• To surrender titles and honorary offices
  • To popularize the use of swadeshi and khadi clothes
  • To establish national schools and colleges in India as an alternative to government schools and colleges
  • To unify the Hindus and the Muslims and to work for the emancipation and upliftment of women

Course of Non Cooperation Movement

People enthusiastically participated in the Non Cooperation Movement. Many eminent lawyers such as Dr. Rajendra Prasad and Motilal Nehru gave up their practice. Students left government-run schools and colleges. Congress boycotted the elections to the legislatures. People started spinning cloth by using the charkha. The Jamia Millia Islamia was established as a national university. Many eminent Indian personalities such as Rabindranath Tagore renounced their titles and awards. Shops selling foreign goods and liquor were picketed. When the Prince of Wales visited India in 1921, people boycotted his visit.

Repression of Non Cooperation Movement

The government severely suppressed the movement. All important leaders except Mahatma Gandhi were arrested and imprisoned. Processions and public meetings were banned. The Khilafat and the many volunteer organizations under Congress were declared illegal.

Suspension of Non Cooperation Movement

The Non Cooperation Movement was suspended by Gandhi because of the incident which occurred at Chauri Chaura in Uttar Pradesh. A procession of about 3000 people marched to the Chauri Chaura police station. After being fired upon, the mob turned violent and set the police station on fire killing 22 policemen. This incident shocked Gandhi as he wanted to gain freedom by following the methods of non-violence. He withdrew the movement on 12 February 1922. He asked the Congressmen to focus on constructive activities such as working for the removal of untouchability, Hindu Muslim unity, etc. Gandhi’s decision to suspend the movement was criticized by several leaders such as Motilal Nehru, Lala Lajpat Rai, and S. C. Bose.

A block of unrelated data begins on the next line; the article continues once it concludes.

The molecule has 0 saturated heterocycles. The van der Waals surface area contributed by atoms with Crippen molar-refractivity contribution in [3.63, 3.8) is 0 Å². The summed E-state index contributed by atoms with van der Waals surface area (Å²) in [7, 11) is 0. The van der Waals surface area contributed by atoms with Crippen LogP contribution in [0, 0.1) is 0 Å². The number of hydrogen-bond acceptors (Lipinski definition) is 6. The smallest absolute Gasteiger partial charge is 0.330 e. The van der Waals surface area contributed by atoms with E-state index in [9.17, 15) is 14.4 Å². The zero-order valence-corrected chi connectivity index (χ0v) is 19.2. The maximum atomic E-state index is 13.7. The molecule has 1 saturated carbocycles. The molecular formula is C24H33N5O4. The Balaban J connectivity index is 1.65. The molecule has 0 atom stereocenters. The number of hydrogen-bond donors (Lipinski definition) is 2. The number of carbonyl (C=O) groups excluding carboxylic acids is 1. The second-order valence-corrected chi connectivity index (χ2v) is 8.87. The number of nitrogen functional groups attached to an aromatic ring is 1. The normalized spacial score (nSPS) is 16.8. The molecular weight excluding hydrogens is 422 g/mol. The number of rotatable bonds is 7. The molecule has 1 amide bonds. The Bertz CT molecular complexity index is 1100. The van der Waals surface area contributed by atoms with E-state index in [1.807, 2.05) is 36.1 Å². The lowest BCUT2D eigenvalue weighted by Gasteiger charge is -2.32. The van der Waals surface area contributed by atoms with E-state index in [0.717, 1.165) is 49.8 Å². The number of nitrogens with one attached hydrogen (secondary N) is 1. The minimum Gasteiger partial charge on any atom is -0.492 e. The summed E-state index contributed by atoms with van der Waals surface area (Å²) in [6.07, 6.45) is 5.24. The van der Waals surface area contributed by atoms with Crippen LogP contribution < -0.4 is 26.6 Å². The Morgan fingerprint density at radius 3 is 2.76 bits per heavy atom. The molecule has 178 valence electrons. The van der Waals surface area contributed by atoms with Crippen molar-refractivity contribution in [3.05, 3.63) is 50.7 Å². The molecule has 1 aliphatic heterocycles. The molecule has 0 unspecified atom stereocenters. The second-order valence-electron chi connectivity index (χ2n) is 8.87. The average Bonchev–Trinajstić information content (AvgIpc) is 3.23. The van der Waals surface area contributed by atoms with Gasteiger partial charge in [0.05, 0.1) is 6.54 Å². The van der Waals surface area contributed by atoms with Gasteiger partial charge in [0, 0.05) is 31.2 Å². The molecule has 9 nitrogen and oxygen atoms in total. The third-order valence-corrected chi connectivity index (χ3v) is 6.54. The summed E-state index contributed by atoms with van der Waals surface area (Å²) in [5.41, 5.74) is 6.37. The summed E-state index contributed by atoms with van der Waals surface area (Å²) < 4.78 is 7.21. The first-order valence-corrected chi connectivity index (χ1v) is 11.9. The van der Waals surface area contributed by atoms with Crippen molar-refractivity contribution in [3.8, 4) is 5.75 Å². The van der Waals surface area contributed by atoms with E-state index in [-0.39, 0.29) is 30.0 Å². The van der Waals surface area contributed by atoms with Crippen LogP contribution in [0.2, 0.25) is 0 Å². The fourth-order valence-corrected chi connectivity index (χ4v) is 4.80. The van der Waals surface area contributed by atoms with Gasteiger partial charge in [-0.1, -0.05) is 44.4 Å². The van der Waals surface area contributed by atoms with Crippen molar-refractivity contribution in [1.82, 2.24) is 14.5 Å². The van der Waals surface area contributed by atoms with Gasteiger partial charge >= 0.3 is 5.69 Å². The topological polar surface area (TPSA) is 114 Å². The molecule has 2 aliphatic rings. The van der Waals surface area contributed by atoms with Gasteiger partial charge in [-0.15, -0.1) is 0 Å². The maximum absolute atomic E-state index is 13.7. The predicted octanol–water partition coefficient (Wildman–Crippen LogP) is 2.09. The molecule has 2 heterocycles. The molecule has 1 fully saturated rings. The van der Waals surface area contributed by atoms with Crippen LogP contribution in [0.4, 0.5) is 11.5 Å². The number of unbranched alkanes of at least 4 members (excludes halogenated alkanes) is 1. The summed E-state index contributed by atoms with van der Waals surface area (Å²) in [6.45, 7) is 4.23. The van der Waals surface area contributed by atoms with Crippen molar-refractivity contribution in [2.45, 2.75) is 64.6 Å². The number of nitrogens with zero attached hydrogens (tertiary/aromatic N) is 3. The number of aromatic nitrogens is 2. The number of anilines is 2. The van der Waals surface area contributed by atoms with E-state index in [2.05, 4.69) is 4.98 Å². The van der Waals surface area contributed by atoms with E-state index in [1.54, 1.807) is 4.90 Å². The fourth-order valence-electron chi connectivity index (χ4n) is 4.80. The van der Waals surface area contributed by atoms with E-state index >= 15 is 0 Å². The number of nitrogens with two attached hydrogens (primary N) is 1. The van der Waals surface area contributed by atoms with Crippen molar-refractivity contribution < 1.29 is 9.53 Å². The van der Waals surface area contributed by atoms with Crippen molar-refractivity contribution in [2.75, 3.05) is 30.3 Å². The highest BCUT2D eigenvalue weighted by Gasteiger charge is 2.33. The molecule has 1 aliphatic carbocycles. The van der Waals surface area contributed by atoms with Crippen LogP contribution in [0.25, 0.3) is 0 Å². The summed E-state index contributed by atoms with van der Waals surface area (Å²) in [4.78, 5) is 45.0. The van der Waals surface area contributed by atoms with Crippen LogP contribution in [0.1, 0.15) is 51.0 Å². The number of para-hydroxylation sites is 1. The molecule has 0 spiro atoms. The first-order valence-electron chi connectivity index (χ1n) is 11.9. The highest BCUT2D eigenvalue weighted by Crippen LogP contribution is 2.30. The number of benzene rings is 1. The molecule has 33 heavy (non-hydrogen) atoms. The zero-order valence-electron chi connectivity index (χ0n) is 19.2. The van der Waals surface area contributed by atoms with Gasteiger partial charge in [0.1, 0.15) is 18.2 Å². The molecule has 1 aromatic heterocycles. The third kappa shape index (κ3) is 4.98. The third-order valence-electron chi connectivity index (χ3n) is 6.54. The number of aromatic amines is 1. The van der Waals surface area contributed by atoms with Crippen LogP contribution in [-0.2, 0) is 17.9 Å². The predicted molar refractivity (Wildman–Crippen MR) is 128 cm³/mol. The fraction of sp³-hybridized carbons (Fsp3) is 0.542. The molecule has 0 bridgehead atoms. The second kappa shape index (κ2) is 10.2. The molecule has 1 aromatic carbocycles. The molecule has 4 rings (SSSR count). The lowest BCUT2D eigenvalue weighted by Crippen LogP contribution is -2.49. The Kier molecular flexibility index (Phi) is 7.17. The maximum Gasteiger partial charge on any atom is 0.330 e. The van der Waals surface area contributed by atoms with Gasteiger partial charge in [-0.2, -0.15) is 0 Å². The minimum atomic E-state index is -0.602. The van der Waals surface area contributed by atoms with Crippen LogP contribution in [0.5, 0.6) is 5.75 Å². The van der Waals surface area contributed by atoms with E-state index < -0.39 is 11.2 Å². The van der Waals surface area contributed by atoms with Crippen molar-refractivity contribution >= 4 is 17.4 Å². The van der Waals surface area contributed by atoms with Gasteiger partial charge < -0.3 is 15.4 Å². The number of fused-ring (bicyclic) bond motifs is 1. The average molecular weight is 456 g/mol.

Impact of Non Cooperation Movement

It made the national movement a mass movement as people from every profession and walk of life participated in the movement. It generated the desire for freedom among the people and inspired them to challenge colonial rule. It fostered Hindu-Muslim unity. It also promoted social reforms. The concept of Swadeshi and the boycott of foreign goods gave impetus to handicraft and local industries. The movement however failed in its main motives of attaining swaraj, obtaining an apology for the crime committed at Jallianwala Bagh, and solving the Khilafat problem.

Also, Read



The term ‘Renaissance’ literally means rebirth or revival. It was a complex transitional movement which took place in Europe between the 14th and 17th centuries. Read more

Vedic period

The Vedic Period

The age of history in which the Vedas were composed in the Indian subcontinent is known as the Vedic Age. The Vedas were composed by the Aryans. There are four Vedas—the Rigveda, Samaveda, Yajurveda and Arthaveda. Read more

Industrial Revolution

Modern age in Europe – Industrial Revolution

The Industrial Revolution is the name given to the series of changes which brought about a transition from production by hand to production. Read more

Want to Improve your English Grammar? – Improve now

Discover more from Home of learning

Subscribe now to keep reading and get access to the full archive.

Continue reading

Scroll to Top